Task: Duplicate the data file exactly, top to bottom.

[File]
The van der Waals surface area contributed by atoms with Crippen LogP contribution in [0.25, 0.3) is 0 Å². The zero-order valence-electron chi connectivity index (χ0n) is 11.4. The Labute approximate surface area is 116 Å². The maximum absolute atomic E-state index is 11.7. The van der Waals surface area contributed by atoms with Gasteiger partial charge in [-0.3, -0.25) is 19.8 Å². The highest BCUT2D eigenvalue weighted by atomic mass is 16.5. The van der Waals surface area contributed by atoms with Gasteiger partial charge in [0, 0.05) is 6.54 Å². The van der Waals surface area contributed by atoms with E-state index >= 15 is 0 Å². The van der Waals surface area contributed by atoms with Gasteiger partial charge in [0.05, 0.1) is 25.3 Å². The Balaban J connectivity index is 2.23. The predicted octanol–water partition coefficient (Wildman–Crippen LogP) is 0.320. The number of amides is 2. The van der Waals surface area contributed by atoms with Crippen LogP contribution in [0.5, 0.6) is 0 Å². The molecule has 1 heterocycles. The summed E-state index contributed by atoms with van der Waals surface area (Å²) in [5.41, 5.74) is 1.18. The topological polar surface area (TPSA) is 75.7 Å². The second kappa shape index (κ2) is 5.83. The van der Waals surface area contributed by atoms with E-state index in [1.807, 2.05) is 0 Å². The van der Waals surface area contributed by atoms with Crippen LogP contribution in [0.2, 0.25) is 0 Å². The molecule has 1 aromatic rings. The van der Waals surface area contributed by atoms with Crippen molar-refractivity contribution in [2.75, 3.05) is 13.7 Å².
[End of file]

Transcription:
The van der Waals surface area contributed by atoms with Crippen LogP contribution in [0.25, 0.3) is 0 Å². The zero-order valence-electron chi connectivity index (χ0n) is 11.4. The Labute approximate surface area is 116 Å². The maximum absolute atomic E-state index is 11.7. The van der Waals surface area contributed by atoms with Gasteiger partial charge in [-0.3, -0.25) is 19.8 Å². The highest BCUT2D eigenvalue weighted by atomic mass is 16.5. The van der Waals surface area contributed by atoms with Gasteiger partial charge in [0, 0.05) is 6.54 Å². The van der Waals surface area contributed by atoms with E-state index >= 15 is 0 Å². The van der Waals surface area contributed by atoms with Gasteiger partial charge in [0.05, 0.1) is 25.3 Å². The Balaban J connectivity index is 2.23. The predicted octanol–water partition coefficient (Wildman–Crippen LogP) is 0.320. The number of amides is 2. The van der Waals surface area contributed by atoms with Crippen LogP contribution in [0.5, 0.6) is 0 Å². The molecule has 1 heterocycles. The summed E-state index contributed by atoms with van der Waals surface area (Å²) in [5.41, 5.74) is 1.18. The topological polar surface area (TPSA) is 75.7 Å². The second kappa shape index (κ2) is 5.83. The van der Waals surface area contributed by atoms with E-state index in [1.807, 2.05) is 0 Å². The van der Waals surface area contributed by atoms with Crippen LogP contribution in [0.2, 0.25) is 0 Å². The molecule has 1 aromatic rings. The van der Waals surface area contributed by atoms with Crippen molar-refractivity contribution in [2.75, 3.05) is 13.7 Å².